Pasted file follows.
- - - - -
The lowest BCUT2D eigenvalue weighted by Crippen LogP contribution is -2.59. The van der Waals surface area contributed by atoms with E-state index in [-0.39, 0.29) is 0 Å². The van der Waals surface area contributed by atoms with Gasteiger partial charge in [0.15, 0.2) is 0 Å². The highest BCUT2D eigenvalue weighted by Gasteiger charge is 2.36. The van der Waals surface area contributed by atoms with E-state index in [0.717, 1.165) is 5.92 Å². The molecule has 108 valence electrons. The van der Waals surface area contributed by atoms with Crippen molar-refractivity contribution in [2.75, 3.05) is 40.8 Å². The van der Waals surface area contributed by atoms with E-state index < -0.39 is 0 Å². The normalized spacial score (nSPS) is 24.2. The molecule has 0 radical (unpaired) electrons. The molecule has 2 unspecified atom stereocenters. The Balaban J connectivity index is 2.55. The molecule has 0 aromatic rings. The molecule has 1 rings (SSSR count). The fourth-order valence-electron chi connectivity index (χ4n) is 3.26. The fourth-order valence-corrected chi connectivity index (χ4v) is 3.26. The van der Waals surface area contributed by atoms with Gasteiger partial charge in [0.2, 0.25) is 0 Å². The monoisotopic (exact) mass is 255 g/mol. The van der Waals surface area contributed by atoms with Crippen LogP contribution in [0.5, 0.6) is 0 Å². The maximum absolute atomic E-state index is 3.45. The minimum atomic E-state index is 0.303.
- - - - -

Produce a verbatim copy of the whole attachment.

The lowest BCUT2D eigenvalue weighted by Crippen LogP contribution is -2.59. The van der Waals surface area contributed by atoms with E-state index in [-0.39, 0.29) is 0 Å². The van der Waals surface area contributed by atoms with Gasteiger partial charge in [0.15, 0.2) is 0 Å². The highest BCUT2D eigenvalue weighted by Gasteiger charge is 2.36. The van der Waals surface area contributed by atoms with E-state index in [0.717, 1.165) is 5.92 Å². The molecule has 108 valence electrons. The van der Waals surface area contributed by atoms with Crippen molar-refractivity contribution in [2.75, 3.05) is 40.8 Å². The van der Waals surface area contributed by atoms with E-state index < -0.39 is 0 Å². The normalized spacial score (nSPS) is 24.2. The molecule has 0 radical (unpaired) electrons. The molecule has 2 unspecified atom stereocenters. The Balaban J connectivity index is 2.55. The molecule has 0 aromatic rings. The molecule has 1 rings (SSSR count). The fourth-order valence-electron chi connectivity index (χ4n) is 3.26. The fourth-order valence-corrected chi connectivity index (χ4v) is 3.26. The van der Waals surface area contributed by atoms with Gasteiger partial charge in [0.2, 0.25) is 0 Å². The monoisotopic (exact) mass is 255 g/mol. The van der Waals surface area contributed by atoms with Crippen LogP contribution in [0.5, 0.6) is 0 Å². The maximum absolute atomic E-state index is 3.45. The minimum atomic E-state index is 0.303.